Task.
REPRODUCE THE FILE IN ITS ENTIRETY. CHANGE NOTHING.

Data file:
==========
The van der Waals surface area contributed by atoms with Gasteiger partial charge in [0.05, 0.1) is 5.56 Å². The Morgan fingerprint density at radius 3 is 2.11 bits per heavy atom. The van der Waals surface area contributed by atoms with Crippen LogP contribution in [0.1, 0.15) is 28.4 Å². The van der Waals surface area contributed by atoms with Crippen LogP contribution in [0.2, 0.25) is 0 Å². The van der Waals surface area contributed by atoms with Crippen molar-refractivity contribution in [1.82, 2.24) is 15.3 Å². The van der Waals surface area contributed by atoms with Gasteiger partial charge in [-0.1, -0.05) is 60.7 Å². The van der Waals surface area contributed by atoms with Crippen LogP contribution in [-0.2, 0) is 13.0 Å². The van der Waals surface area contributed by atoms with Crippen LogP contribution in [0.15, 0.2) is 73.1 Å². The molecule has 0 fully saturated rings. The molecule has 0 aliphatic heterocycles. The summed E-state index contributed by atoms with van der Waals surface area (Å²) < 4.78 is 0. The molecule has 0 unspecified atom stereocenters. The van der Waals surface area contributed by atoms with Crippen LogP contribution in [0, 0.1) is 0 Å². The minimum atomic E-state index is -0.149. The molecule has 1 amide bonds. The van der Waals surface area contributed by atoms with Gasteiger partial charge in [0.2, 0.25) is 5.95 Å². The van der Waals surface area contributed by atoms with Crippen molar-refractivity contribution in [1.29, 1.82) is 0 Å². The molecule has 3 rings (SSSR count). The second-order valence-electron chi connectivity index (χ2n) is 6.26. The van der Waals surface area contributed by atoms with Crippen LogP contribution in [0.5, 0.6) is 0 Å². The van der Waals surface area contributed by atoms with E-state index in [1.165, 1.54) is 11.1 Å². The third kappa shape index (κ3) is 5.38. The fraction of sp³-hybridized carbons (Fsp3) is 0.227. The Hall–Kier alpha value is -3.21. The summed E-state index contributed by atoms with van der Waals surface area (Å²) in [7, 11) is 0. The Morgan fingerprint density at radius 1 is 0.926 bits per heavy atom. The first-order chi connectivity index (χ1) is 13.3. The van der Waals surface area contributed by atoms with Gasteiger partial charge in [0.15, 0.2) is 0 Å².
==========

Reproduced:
The van der Waals surface area contributed by atoms with Gasteiger partial charge in [0.05, 0.1) is 5.56 Å². The Morgan fingerprint density at radius 3 is 2.11 bits per heavy atom. The van der Waals surface area contributed by atoms with Crippen LogP contribution in [0.1, 0.15) is 28.4 Å². The van der Waals surface area contributed by atoms with Crippen LogP contribution in [0.2, 0.25) is 0 Å². The van der Waals surface area contributed by atoms with Crippen molar-refractivity contribution in [1.82, 2.24) is 15.3 Å². The van der Waals surface area contributed by atoms with Gasteiger partial charge in [-0.1, -0.05) is 60.7 Å². The van der Waals surface area contributed by atoms with Crippen LogP contribution in [-0.2, 0) is 13.0 Å². The van der Waals surface area contributed by atoms with Crippen LogP contribution in [0.15, 0.2) is 73.1 Å². The molecule has 0 fully saturated rings. The molecule has 0 aliphatic heterocycles. The summed E-state index contributed by atoms with van der Waals surface area (Å²) < 4.78 is 0. The molecule has 0 unspecified atom stereocenters. The van der Waals surface area contributed by atoms with Crippen LogP contribution in [0, 0.1) is 0 Å². The minimum atomic E-state index is -0.149. The molecule has 1 amide bonds. The van der Waals surface area contributed by atoms with Gasteiger partial charge in [0.2, 0.25) is 5.95 Å². The van der Waals surface area contributed by atoms with Crippen molar-refractivity contribution in [1.29, 1.82) is 0 Å². The molecule has 3 rings (SSSR count). The second-order valence-electron chi connectivity index (χ2n) is 6.26. The van der Waals surface area contributed by atoms with Crippen LogP contribution in [0.5, 0.6) is 0 Å². The van der Waals surface area contributed by atoms with E-state index in [1.165, 1.54) is 11.1 Å². The third kappa shape index (κ3) is 5.38. The fraction of sp³-hybridized carbons (Fsp3) is 0.227. The Hall–Kier alpha value is -3.21. The summed E-state index contributed by atoms with van der Waals surface area (Å²) in [7, 11) is 0. The Morgan fingerprint density at radius 1 is 0.926 bits per heavy atom. The first-order chi connectivity index (χ1) is 13.3. The van der Waals surface area contributed by atoms with Gasteiger partial charge in [0.15, 0.2) is 0 Å².